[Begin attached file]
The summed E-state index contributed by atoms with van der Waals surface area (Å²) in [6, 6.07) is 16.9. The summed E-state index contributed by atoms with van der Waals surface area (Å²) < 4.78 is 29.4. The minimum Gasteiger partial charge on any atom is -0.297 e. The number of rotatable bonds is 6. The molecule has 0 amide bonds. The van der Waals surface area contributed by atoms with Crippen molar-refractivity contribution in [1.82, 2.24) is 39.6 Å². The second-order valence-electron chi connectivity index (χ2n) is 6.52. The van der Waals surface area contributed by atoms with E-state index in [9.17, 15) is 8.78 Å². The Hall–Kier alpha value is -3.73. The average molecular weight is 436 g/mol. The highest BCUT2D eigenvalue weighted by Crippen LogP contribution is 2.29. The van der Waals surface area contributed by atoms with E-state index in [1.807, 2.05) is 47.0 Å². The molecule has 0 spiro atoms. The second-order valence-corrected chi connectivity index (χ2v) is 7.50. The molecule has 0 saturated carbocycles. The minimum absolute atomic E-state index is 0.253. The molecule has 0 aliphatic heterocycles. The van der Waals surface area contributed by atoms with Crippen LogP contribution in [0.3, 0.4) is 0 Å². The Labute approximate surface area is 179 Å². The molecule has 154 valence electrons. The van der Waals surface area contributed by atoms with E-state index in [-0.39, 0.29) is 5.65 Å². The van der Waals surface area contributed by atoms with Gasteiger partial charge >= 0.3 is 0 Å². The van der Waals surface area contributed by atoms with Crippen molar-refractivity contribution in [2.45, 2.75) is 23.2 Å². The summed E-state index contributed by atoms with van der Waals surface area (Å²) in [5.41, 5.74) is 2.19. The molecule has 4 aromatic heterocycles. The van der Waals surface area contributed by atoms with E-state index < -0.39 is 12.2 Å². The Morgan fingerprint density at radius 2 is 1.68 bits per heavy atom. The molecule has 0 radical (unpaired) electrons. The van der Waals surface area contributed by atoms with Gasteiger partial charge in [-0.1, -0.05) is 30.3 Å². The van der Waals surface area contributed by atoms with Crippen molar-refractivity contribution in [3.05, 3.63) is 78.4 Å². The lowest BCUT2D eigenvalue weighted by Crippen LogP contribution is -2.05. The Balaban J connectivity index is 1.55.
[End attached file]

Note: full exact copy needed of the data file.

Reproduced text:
The summed E-state index contributed by atoms with van der Waals surface area (Å²) in [6, 6.07) is 16.9. The summed E-state index contributed by atoms with van der Waals surface area (Å²) < 4.78 is 29.4. The minimum Gasteiger partial charge on any atom is -0.297 e. The number of rotatable bonds is 6. The molecule has 0 amide bonds. The van der Waals surface area contributed by atoms with Crippen molar-refractivity contribution in [1.82, 2.24) is 39.6 Å². The second-order valence-electron chi connectivity index (χ2n) is 6.52. The van der Waals surface area contributed by atoms with E-state index in [9.17, 15) is 8.78 Å². The Hall–Kier alpha value is -3.73. The average molecular weight is 436 g/mol. The highest BCUT2D eigenvalue weighted by Crippen LogP contribution is 2.29. The van der Waals surface area contributed by atoms with E-state index in [1.807, 2.05) is 47.0 Å². The molecule has 0 spiro atoms. The second-order valence-corrected chi connectivity index (χ2v) is 7.50. The molecule has 0 saturated carbocycles. The minimum absolute atomic E-state index is 0.253. The molecule has 0 aliphatic heterocycles. The van der Waals surface area contributed by atoms with Crippen LogP contribution in [0.3, 0.4) is 0 Å². The Labute approximate surface area is 179 Å². The molecule has 154 valence electrons. The van der Waals surface area contributed by atoms with E-state index in [-0.39, 0.29) is 5.65 Å². The van der Waals surface area contributed by atoms with Gasteiger partial charge >= 0.3 is 0 Å². The van der Waals surface area contributed by atoms with Crippen molar-refractivity contribution in [2.45, 2.75) is 23.2 Å². The summed E-state index contributed by atoms with van der Waals surface area (Å²) in [5.41, 5.74) is 2.19. The molecule has 4 aromatic heterocycles. The van der Waals surface area contributed by atoms with E-state index < -0.39 is 12.2 Å². The Morgan fingerprint density at radius 2 is 1.68 bits per heavy atom. The molecule has 0 radical (unpaired) electrons. The van der Waals surface area contributed by atoms with Gasteiger partial charge in [-0.1, -0.05) is 30.3 Å². The van der Waals surface area contributed by atoms with Crippen molar-refractivity contribution in [3.05, 3.63) is 78.4 Å². The lowest BCUT2D eigenvalue weighted by Crippen LogP contribution is -2.05. The Balaban J connectivity index is 1.55.